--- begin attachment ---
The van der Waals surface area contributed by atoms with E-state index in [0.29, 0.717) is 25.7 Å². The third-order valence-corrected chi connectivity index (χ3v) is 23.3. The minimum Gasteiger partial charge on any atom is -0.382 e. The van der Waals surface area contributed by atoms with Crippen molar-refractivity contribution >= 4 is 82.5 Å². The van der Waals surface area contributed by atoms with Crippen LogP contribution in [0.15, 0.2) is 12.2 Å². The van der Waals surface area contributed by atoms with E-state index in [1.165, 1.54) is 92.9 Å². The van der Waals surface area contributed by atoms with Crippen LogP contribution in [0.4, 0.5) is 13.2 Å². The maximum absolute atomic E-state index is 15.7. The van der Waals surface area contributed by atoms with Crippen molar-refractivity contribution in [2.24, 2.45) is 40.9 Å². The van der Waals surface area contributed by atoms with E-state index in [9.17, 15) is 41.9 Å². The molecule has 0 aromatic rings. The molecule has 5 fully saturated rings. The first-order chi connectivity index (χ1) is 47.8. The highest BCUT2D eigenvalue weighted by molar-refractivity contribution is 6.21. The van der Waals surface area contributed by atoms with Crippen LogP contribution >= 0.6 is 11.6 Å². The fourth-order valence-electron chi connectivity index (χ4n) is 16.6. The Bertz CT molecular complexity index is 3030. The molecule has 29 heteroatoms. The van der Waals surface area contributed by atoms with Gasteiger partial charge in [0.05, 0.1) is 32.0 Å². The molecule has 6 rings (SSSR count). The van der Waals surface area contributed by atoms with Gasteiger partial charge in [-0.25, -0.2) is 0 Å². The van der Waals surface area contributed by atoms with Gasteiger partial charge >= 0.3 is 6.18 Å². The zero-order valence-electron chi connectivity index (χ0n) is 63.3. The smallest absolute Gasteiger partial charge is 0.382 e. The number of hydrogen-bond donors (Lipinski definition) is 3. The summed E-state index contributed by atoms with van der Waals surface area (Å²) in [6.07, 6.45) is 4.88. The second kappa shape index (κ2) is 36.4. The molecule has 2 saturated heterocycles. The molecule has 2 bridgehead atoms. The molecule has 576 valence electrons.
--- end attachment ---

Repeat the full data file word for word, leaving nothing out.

The van der Waals surface area contributed by atoms with E-state index in [0.29, 0.717) is 25.7 Å². The third-order valence-corrected chi connectivity index (χ3v) is 23.3. The minimum Gasteiger partial charge on any atom is -0.382 e. The van der Waals surface area contributed by atoms with Crippen molar-refractivity contribution >= 4 is 82.5 Å². The van der Waals surface area contributed by atoms with Crippen LogP contribution in [0.15, 0.2) is 12.2 Å². The van der Waals surface area contributed by atoms with E-state index in [1.165, 1.54) is 92.9 Å². The van der Waals surface area contributed by atoms with Crippen LogP contribution in [0.4, 0.5) is 13.2 Å². The maximum absolute atomic E-state index is 15.7. The van der Waals surface area contributed by atoms with Crippen molar-refractivity contribution in [2.24, 2.45) is 40.9 Å². The van der Waals surface area contributed by atoms with E-state index in [9.17, 15) is 41.9 Å². The molecule has 0 aromatic rings. The molecule has 5 fully saturated rings. The first-order chi connectivity index (χ1) is 47.8. The highest BCUT2D eigenvalue weighted by molar-refractivity contribution is 6.21. The van der Waals surface area contributed by atoms with Crippen LogP contribution >= 0.6 is 11.6 Å². The fourth-order valence-electron chi connectivity index (χ4n) is 16.6. The Bertz CT molecular complexity index is 3030. The molecule has 29 heteroatoms. The van der Waals surface area contributed by atoms with Gasteiger partial charge in [0.05, 0.1) is 32.0 Å². The molecule has 6 rings (SSSR count). The van der Waals surface area contributed by atoms with Gasteiger partial charge in [-0.25, -0.2) is 0 Å². The van der Waals surface area contributed by atoms with Gasteiger partial charge >= 0.3 is 6.18 Å². The zero-order valence-electron chi connectivity index (χ0n) is 63.3. The smallest absolute Gasteiger partial charge is 0.382 e. The number of hydrogen-bond donors (Lipinski definition) is 3. The summed E-state index contributed by atoms with van der Waals surface area (Å²) in [6.07, 6.45) is 4.88. The second kappa shape index (κ2) is 36.4. The molecule has 2 saturated heterocycles. The molecule has 2 bridgehead atoms. The molecule has 576 valence electrons.